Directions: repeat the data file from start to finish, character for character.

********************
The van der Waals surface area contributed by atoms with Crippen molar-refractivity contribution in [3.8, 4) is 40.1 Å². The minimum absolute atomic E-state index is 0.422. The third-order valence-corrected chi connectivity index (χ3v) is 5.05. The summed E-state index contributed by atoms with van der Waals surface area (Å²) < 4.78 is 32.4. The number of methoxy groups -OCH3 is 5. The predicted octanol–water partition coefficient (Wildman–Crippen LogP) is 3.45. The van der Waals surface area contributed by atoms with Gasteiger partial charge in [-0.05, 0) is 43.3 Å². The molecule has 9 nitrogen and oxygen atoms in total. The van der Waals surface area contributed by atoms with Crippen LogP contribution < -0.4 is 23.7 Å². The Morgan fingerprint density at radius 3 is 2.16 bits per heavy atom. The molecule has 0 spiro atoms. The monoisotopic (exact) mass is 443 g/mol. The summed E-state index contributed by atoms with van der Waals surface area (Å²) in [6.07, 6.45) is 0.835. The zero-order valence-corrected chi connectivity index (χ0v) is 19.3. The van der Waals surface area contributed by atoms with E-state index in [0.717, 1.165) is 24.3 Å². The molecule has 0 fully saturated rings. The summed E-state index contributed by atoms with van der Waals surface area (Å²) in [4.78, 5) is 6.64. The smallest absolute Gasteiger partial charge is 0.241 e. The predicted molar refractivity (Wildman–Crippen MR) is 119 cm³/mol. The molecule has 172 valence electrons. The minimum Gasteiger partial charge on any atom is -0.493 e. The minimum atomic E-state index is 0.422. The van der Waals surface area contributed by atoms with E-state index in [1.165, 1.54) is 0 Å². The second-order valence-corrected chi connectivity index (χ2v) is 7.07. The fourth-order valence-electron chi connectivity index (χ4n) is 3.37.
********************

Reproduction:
The van der Waals surface area contributed by atoms with Crippen molar-refractivity contribution in [3.8, 4) is 40.1 Å². The minimum absolute atomic E-state index is 0.422. The third-order valence-corrected chi connectivity index (χ3v) is 5.05. The summed E-state index contributed by atoms with van der Waals surface area (Å²) < 4.78 is 32.4. The number of methoxy groups -OCH3 is 5. The predicted octanol–water partition coefficient (Wildman–Crippen LogP) is 3.45. The van der Waals surface area contributed by atoms with Gasteiger partial charge in [-0.05, 0) is 43.3 Å². The molecule has 9 nitrogen and oxygen atoms in total. The van der Waals surface area contributed by atoms with Crippen LogP contribution < -0.4 is 23.7 Å². The Morgan fingerprint density at radius 3 is 2.16 bits per heavy atom. The molecule has 0 spiro atoms. The monoisotopic (exact) mass is 443 g/mol. The summed E-state index contributed by atoms with van der Waals surface area (Å²) in [6.07, 6.45) is 0.835. The zero-order valence-corrected chi connectivity index (χ0v) is 19.3. The van der Waals surface area contributed by atoms with E-state index in [0.717, 1.165) is 24.3 Å². The molecule has 0 fully saturated rings. The summed E-state index contributed by atoms with van der Waals surface area (Å²) in [4.78, 5) is 6.64. The smallest absolute Gasteiger partial charge is 0.241 e. The predicted molar refractivity (Wildman–Crippen MR) is 119 cm³/mol. The molecule has 172 valence electrons. The minimum Gasteiger partial charge on any atom is -0.493 e. The minimum atomic E-state index is 0.422. The van der Waals surface area contributed by atoms with E-state index in [1.165, 1.54) is 0 Å². The second-order valence-corrected chi connectivity index (χ2v) is 7.07. The fourth-order valence-electron chi connectivity index (χ4n) is 3.37.